Workshop Report: The Stigma of ‘Underdevelopment’ in Heritage Production

A report by student reporter Emy Theuws

On Friday 11 October, the workshop on “The Stigma of ‘Underdevelopment’ in Heritage Production” took place in the beautiful building of the Faculty of Architecture and the Built Environment at Delft University of Technology.

This inaugural project of Sit-Im (Situated Imaginaries) funded by the Centre for Global Heritage and Development was focused at bringing together scholars from different backgrounds with the aim to transform conventional thinking about the Global South. In this regard, the topic of ‘underdevelopment’ was of special interest, as the mere label indicates a power imbalance between those who are ascribed by it and those who use it to ascribe ‘others’. These linkages of development with modernity have been used by both the Global North and the Global South, although often with different meanings attached to it.

This workshop was focused around the theme of heritage and how this concept of (under)development is employed and negotiated in the production of heritage. Through four round table discussion sessions, several topics were addressed, ranging from actors in development narratives, to sites of underdevelopment and the subjectivity of heritage narratives. A dozen scholars participated in this workshop by presenting their ongoing research and their ideas about the concepts of development in relation to heritage. Several respondents took it upon them to pose critical questions to the researchers and instigate discussions on topics related to the research.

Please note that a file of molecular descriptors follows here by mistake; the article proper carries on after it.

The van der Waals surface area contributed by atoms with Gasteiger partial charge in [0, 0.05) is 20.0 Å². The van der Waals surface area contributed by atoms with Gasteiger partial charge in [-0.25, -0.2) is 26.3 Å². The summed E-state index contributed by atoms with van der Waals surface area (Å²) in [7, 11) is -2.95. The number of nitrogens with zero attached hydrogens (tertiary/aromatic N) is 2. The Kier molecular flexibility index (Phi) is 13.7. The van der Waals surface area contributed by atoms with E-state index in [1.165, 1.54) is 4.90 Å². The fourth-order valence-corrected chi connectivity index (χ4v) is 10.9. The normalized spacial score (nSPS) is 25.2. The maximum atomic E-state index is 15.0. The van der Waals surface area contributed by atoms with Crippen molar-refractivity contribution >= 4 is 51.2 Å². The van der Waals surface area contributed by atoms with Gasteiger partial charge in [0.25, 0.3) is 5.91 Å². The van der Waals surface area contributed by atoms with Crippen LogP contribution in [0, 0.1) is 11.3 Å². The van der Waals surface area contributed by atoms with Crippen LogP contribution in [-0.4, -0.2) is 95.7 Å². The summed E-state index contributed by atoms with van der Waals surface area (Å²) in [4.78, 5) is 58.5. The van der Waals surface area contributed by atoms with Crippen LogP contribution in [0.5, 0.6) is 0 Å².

During the closing session, an interesting discussion commenced on the problematic terms of modernity and heritage as concepts in research and how terminology can differ across disciplines. Furthermore, parallels and differences between research were identified and discussed which resulted in an inspiring and fruitful session for all participants.

Discussing castles and dungeons with Jonathan Bill Doe. How do we deal with disparate discourses on colonial heritage in West Africa?


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